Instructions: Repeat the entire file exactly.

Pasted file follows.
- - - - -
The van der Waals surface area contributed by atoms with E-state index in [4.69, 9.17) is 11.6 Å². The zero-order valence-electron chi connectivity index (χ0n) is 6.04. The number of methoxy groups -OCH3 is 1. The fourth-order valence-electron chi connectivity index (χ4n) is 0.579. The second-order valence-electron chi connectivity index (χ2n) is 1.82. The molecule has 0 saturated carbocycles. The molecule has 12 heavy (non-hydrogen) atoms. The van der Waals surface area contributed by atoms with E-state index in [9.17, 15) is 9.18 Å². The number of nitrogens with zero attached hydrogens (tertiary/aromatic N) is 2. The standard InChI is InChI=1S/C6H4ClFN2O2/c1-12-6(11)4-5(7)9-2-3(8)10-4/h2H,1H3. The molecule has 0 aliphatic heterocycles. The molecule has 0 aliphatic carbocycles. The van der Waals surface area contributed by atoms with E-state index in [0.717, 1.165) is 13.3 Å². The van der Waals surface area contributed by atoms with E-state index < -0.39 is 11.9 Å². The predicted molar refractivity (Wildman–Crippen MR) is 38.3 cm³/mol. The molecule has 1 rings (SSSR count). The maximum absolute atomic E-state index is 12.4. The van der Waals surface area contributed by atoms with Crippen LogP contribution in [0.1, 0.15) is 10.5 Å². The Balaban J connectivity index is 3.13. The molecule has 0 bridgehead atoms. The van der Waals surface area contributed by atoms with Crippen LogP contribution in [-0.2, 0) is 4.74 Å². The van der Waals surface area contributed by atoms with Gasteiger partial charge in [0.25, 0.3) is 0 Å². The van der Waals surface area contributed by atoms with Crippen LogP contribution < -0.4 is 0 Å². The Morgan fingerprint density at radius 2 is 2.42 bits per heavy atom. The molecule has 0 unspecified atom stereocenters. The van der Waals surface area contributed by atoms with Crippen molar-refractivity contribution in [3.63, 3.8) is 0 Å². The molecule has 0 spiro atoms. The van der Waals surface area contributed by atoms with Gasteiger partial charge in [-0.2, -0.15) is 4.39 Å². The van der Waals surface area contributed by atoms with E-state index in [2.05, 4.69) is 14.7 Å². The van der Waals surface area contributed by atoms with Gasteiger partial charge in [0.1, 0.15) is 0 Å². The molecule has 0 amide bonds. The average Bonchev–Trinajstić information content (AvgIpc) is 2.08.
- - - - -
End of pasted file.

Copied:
The van der Waals surface area contributed by atoms with E-state index in [4.69, 9.17) is 11.6 Å². The zero-order valence-electron chi connectivity index (χ0n) is 6.04. The number of methoxy groups -OCH3 is 1. The fourth-order valence-electron chi connectivity index (χ4n) is 0.579. The second-order valence-electron chi connectivity index (χ2n) is 1.82. The molecule has 0 saturated carbocycles. The molecule has 12 heavy (non-hydrogen) atoms. The van der Waals surface area contributed by atoms with E-state index in [9.17, 15) is 9.18 Å². The number of nitrogens with zero attached hydrogens (tertiary/aromatic N) is 2. The standard InChI is InChI=1S/C6H4ClFN2O2/c1-12-6(11)4-5(7)9-2-3(8)10-4/h2H,1H3. The molecule has 0 aliphatic heterocycles. The molecule has 0 aliphatic carbocycles. The van der Waals surface area contributed by atoms with E-state index in [0.717, 1.165) is 13.3 Å². The van der Waals surface area contributed by atoms with E-state index < -0.39 is 11.9 Å². The predicted molar refractivity (Wildman–Crippen MR) is 38.3 cm³/mol. The molecule has 1 rings (SSSR count). The maximum absolute atomic E-state index is 12.4. The van der Waals surface area contributed by atoms with Crippen LogP contribution in [0.1, 0.15) is 10.5 Å². The Balaban J connectivity index is 3.13. The molecule has 0 bridgehead atoms. The van der Waals surface area contributed by atoms with Crippen LogP contribution in [-0.2, 0) is 4.74 Å². The van der Waals surface area contributed by atoms with Gasteiger partial charge in [0.25, 0.3) is 0 Å². The van der Waals surface area contributed by atoms with Crippen LogP contribution < -0.4 is 0 Å². The Morgan fingerprint density at radius 2 is 2.42 bits per heavy atom. The molecule has 0 unspecified atom stereocenters. The van der Waals surface area contributed by atoms with Crippen molar-refractivity contribution in [3.63, 3.8) is 0 Å². The molecule has 0 spiro atoms. The van der Waals surface area contributed by atoms with Gasteiger partial charge in [-0.2, -0.15) is 4.39 Å². The van der Waals surface area contributed by atoms with E-state index in [2.05, 4.69) is 14.7 Å². The van der Waals surface area contributed by atoms with Gasteiger partial charge in [0.1, 0.15) is 0 Å². The molecule has 0 amide bonds. The average Bonchev–Trinajstić information content (AvgIpc) is 2.08.